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CNB > Media service > Press releases of the CNB > 2018 > This year’s supervisory stress tests again prove that banks and insurance companies are resilient

This year’s supervisory stress tests again prove that banks and insurance companies are resilient

14 Dec 2018

In September 2018, the Czech National Bank completed this year’s round of supervisory stress tests of banks and insurance companies. The tests, which covered selected banking groups and insurance companies and used data as of the end of 2017, demonstrated that the two sectors are still prepared to withstand a deterioration in economic conditions.

For the supervisory stress tests of banks, the CNB for the first time applied the European Banking Authority (EBA) methodology, which it adjusted to the conditions of the Czech banking sector. In addition to credit risk, which had already been tested in the past, the tests covered market and operational risk, interest and non-interest income and expenses and capital.

The aggregate results of the supervisory stress tests of the largest domestic banking groups, accounting for 76% of the assets of the Czech banking sector, confirmed that those groups are resilient to hypothetical adverse economic developments. The capitalisation of the part of the banking sector tested would remain well above the regulatory minimum of 8% even if a stress scenario assuming a sizeable decline in economic activity in the Czech Republic and abroad were to materialise. The banking groups’ resilience is based mainly on their initial capital ratio, which amounted to 18.2% at the end of 2017. Resilience was also aided by the return on assets and return on equity of the banking groups tested, which stood at 1.2% and 15.7% respectively at the end of 2017. As usual, credit risk had the most significant impact of the risks under review.

A total of 18 domestic insurance companies, accounting for 93% of the domestic insurance market in 2017 based on gross premiums written, participated in the 2018 supervisory stress tests of insurance companies. The stress test assessed the impact of shocks for individual risks on each insurance company’s solvency ratio (i.e. the ratio of eligible own funds to the solvency capital requirement). It was focused on testing the impact of investment risks, the risk of claims due to natural disasters and, for non-life insurance, also the risk of a decrease in premiums.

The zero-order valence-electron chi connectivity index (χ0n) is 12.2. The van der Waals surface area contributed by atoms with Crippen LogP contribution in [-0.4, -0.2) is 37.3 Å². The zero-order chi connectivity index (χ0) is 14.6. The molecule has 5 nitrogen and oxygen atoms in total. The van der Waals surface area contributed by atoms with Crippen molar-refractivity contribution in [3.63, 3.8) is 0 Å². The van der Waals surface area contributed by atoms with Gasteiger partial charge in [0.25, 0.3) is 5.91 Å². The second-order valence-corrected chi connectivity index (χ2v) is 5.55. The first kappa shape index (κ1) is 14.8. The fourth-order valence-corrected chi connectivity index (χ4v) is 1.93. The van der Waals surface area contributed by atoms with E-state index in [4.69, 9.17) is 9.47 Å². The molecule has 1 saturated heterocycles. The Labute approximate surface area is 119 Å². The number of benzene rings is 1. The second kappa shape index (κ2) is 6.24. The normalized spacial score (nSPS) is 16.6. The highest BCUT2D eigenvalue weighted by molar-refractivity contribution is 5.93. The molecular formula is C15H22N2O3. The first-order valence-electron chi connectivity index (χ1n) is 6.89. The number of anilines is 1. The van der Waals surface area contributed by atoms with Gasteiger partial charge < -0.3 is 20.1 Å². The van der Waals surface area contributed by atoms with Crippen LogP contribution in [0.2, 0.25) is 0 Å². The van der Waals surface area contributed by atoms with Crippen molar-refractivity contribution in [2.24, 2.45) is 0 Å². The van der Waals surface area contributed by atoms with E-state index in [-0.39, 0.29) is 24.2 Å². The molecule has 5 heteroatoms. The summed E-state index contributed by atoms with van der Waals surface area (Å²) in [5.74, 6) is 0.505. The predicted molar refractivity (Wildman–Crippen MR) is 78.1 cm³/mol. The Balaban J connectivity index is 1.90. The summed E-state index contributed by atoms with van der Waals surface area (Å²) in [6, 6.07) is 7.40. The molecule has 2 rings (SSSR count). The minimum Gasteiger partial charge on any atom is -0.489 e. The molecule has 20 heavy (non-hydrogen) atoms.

The aggregate results of the stress test demonstrate that the insurance sector had sufficient own funds to absorb relatively significant changes in risk factors at the end of 2017. The overall solvency ratio of the insurance companies tested was 177% even after the application of shocks for market and insurance risks and was thus relatively high above the regulatory minimum of 100%. Of the risks under review, equity risk and the risk of a drop in government bond prices had the largest impact.

Markéta Fišerová
Director of the Communications Division and CNB Spokesperson


Notes for journalists:

The Czech National Bank is the central bank of the Czech Republic and the supervisor of the Czech financial market. The objective of the CNB is to maintain price and financial stability. The CNB sets monetary policy, issues banknotes and coins and manages the circulation of currency, the payment system and settlements between banks. It also performs supervision of the banking sector, the capital market, the insurance industry, pension funds, credit unions, electronic money institutions and non-bank consumer credit providers.

The CNB uses stress testing as a tool for assessing the resilience of financial institutions registered in the Czech Republic and of the financial system as a whole. The scenarios for the individual stress tests are prepared by the CNB.

The CNB uses supervisory stress tests to assess the resilience of individual banks and insurance companies. The tests are conducted once a year in cooperation with selected banks and insurance companies. The CNB uses the results for supervisory purposes and to evaluate banks and insurance companies.

The CNB also conducts macro-stress tests, which assess the resilience of the banking sector and the pension management companies sector as a whole. In addition, the CNB performs stress tests of the public finances of countries to which domestic credit institutions have systemically important sovereign exposures and of households that have credit from domestic credit institutions.